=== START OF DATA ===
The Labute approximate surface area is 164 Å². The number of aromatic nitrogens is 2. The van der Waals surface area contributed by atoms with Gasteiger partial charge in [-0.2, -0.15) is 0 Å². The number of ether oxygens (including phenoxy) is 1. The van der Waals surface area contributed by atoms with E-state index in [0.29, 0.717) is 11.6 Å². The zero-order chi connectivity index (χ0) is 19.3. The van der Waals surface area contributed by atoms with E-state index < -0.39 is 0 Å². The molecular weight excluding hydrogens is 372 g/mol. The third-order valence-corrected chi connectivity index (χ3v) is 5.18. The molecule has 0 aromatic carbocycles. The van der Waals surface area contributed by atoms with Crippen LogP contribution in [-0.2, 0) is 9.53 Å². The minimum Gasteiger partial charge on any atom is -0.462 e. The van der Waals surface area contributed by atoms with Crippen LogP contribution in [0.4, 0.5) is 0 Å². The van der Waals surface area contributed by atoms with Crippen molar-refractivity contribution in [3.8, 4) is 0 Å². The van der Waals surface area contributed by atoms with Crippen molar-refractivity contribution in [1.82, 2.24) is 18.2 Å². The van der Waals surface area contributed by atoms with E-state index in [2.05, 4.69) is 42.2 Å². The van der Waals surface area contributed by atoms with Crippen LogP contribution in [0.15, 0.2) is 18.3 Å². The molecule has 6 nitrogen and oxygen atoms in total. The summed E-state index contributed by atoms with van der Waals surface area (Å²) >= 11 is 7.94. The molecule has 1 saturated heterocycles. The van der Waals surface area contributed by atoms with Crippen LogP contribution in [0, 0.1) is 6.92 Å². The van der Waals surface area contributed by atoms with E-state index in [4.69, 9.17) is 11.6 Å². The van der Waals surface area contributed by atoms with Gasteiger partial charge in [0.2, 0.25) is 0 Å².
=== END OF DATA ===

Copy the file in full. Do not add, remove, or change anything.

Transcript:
The Labute approximate surface area is 164 Å². The number of aromatic nitrogens is 2. The van der Waals surface area contributed by atoms with Gasteiger partial charge in [-0.2, -0.15) is 0 Å². The number of ether oxygens (including phenoxy) is 1. The van der Waals surface area contributed by atoms with E-state index in [0.29, 0.717) is 11.6 Å². The zero-order chi connectivity index (χ0) is 19.3. The van der Waals surface area contributed by atoms with E-state index < -0.39 is 0 Å². The molecular weight excluding hydrogens is 372 g/mol. The third-order valence-corrected chi connectivity index (χ3v) is 5.18. The molecule has 0 aromatic carbocycles. The van der Waals surface area contributed by atoms with Crippen LogP contribution in [-0.2, 0) is 9.53 Å². The minimum Gasteiger partial charge on any atom is -0.462 e. The van der Waals surface area contributed by atoms with Crippen LogP contribution in [0.4, 0.5) is 0 Å². The van der Waals surface area contributed by atoms with Crippen molar-refractivity contribution in [3.8, 4) is 0 Å². The van der Waals surface area contributed by atoms with Crippen molar-refractivity contribution in [1.82, 2.24) is 18.2 Å². The van der Waals surface area contributed by atoms with E-state index in [2.05, 4.69) is 42.2 Å². The van der Waals surface area contributed by atoms with Crippen LogP contribution in [0.15, 0.2) is 18.3 Å². The molecule has 6 nitrogen and oxygen atoms in total. The summed E-state index contributed by atoms with van der Waals surface area (Å²) >= 11 is 7.94. The molecule has 1 saturated heterocycles. The van der Waals surface area contributed by atoms with Crippen LogP contribution in [0, 0.1) is 6.92 Å². The van der Waals surface area contributed by atoms with E-state index in [4.69, 9.17) is 11.6 Å². The van der Waals surface area contributed by atoms with Gasteiger partial charge in [0.2, 0.25) is 0 Å².